JB: What’s the one biggest piece of advice that you give your students?

JC: The first thing is, that if you want to be strong, try to be focused. Take your time. There is no point to working on so many projects at once, trying to do ready-to-wear, shoes, bags…. And make sure everything you do is under control and you know what you are doing. For example, in my case, I started working on leather goods. So after like five or six years, I knew all about selection of the leather, construction, pricing, function, attitude, and design. And I had a strong relationship with all the different departments. After that, I said, ‘Okay. Now I know I properly understand everything about that.’ And if anyone came to ask me something, I could give them the right response. So after that I said, ‘Okay now I want to try and start on the shoes.’ So I did the same job with the shoes, to understand the structure, the form, the sole… all the components that made up the shoes, and understanding how to make them right and relevant. And after that, I said, ‘Okay now I know I properly understand shoes and bags, so I can now start to work on the jewelry or sunglasses…’ So it was step by step and I was trying to make sure everything I was doing at the time was controlled and right. I think my advice is just don’t try to rush everything. Make sure to take time, and once you are strong in one thing, you can have another one.

JB: You had a chance to work with some great designers, from Michael Kors and Marc Jacobs to Phoebe Filo. What did you learn from them?

JC: I learned about vision—trying to bring exactly what I expect, and trying to properly analyze the expectation in terms of desire and design. I tried to listen to them a lot because they were all so strong. I really love Phoebe. She’s a super strong designer—so talented. It was really strong for me to be in that environment, to be so close to her. But it was the same with Michael Kors and all the designers I’ve worked with. I think the relationship you have with them is very important because it’s only about honestly and work.

JB: You really have your work cut out for you now, to take this iconic brand and really lift it to the next level. How are you approaching it?

JC: I think it was important for me, when I looked all these past products, to try and understand which ones are the more iconic ones, which ones have the strongest design and how I can really work on that, and how I can bring another more modern or more desirable touch. For example, I was working on the Mulberry Bayswater bag. I really love the Bayswater because it’s easy, functional, and has nice proportion. And I said I would never kill that bag. I want to continue with it because it’s part of what Mulberry is. So I just continued to work on that bag, trying to modernize it. And now I have a new version. The proportion is the same but the construction is different and it completely changed the attitude. It’s more modern in a way. I think it’s really important to just analyze what’s key and what’s made the brand so successful for all these years, and then try to continue to bring new designs and new shapes to be part of the same story.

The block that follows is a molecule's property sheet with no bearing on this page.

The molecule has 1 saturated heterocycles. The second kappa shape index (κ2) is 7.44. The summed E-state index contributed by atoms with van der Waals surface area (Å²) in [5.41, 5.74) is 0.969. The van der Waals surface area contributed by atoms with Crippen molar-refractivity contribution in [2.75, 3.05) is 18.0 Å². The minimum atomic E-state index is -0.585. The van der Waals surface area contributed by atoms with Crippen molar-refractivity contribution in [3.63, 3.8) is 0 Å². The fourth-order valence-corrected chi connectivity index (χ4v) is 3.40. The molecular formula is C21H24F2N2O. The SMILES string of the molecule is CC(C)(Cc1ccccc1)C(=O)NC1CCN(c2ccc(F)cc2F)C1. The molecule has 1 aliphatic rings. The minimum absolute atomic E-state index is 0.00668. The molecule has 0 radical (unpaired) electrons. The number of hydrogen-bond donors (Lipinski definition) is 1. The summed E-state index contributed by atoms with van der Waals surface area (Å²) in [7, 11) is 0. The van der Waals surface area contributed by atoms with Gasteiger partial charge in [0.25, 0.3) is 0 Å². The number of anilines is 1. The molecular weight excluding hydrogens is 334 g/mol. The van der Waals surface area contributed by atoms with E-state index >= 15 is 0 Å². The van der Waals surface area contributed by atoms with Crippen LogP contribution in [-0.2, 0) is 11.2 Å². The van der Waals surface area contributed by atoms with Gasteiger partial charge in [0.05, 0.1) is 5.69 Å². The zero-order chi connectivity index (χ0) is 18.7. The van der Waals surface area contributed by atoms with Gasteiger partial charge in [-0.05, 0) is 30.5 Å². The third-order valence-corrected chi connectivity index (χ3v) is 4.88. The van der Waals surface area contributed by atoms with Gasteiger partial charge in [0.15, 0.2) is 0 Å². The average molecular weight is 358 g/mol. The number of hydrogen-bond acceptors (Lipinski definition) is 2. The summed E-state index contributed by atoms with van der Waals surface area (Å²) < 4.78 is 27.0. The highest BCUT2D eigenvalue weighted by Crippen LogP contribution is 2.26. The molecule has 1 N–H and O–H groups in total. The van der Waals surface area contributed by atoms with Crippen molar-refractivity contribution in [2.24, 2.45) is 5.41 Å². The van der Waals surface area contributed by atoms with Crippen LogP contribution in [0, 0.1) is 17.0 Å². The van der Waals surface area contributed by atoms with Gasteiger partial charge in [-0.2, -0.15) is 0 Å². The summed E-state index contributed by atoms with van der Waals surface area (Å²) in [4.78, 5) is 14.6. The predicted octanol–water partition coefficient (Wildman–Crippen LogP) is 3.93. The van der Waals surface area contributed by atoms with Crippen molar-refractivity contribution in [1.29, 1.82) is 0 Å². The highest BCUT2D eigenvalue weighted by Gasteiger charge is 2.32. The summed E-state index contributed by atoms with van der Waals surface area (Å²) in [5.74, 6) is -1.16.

JB: Do you think women can ever have too many handbags?

JC: For me, bags are like shoes. All these accessories just give love during your day. It really depends on you. Sometimes you want to go out with a small bag, sometimes you are working and you need a big bag. It’s part of you: like a dress code in a way. You have flat shoes, loafers, rain boots…In terms of bags, you need different functions, different proportions, different weights, different sizes to suit what you want to do. If you want to party, if you were going to cocktails, if you’re traveling…. I think it’s really important to bring a lot of different proportions and functions. So it’s important for me not to focus on just one shape, but make sure you can have anything you need. If you need any shape or any function, Mulberry can bring you the product.